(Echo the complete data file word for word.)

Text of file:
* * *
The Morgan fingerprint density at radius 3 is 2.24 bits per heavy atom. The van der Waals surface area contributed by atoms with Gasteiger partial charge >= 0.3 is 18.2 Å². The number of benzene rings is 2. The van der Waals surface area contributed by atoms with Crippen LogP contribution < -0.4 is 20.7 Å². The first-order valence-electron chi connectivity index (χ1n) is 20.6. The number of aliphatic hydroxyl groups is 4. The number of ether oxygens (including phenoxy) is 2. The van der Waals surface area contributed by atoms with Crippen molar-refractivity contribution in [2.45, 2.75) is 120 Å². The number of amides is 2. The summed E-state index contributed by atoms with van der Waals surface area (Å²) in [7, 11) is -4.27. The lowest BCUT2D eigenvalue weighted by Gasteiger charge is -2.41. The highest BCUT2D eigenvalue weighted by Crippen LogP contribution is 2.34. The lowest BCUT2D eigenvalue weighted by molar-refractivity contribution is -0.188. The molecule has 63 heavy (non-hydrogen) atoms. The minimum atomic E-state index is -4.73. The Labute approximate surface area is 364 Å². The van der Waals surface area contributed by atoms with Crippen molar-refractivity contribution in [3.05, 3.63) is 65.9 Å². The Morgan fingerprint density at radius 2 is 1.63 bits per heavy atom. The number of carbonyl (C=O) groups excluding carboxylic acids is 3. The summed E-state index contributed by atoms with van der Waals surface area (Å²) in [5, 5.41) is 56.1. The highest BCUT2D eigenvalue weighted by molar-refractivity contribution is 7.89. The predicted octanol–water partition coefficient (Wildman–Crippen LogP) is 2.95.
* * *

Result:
The Morgan fingerprint density at radius 3 is 2.24 bits per heavy atom. The van der Waals surface area contributed by atoms with Gasteiger partial charge >= 0.3 is 18.2 Å². The number of benzene rings is 2. The van der Waals surface area contributed by atoms with Crippen LogP contribution < -0.4 is 20.7 Å². The first-order valence-electron chi connectivity index (χ1n) is 20.6. The number of aliphatic hydroxyl groups is 4. The number of ether oxygens (including phenoxy) is 2. The van der Waals surface area contributed by atoms with Crippen molar-refractivity contribution in [2.45, 2.75) is 120 Å². The number of amides is 2. The summed E-state index contributed by atoms with van der Waals surface area (Å²) in [7, 11) is -4.27. The lowest BCUT2D eigenvalue weighted by Gasteiger charge is -2.41. The highest BCUT2D eigenvalue weighted by Crippen LogP contribution is 2.34. The lowest BCUT2D eigenvalue weighted by molar-refractivity contribution is -0.188. The molecule has 63 heavy (non-hydrogen) atoms. The minimum atomic E-state index is -4.73. The Labute approximate surface area is 364 Å². The van der Waals surface area contributed by atoms with Crippen molar-refractivity contribution in [3.05, 3.63) is 65.9 Å². The Morgan fingerprint density at radius 2 is 1.63 bits per heavy atom. The number of carbonyl (C=O) groups excluding carboxylic acids is 3. The summed E-state index contributed by atoms with van der Waals surface area (Å²) in [5, 5.41) is 56.1. The highest BCUT2D eigenvalue weighted by molar-refractivity contribution is 7.89. The predicted octanol–water partition coefficient (Wildman–Crippen LogP) is 2.95.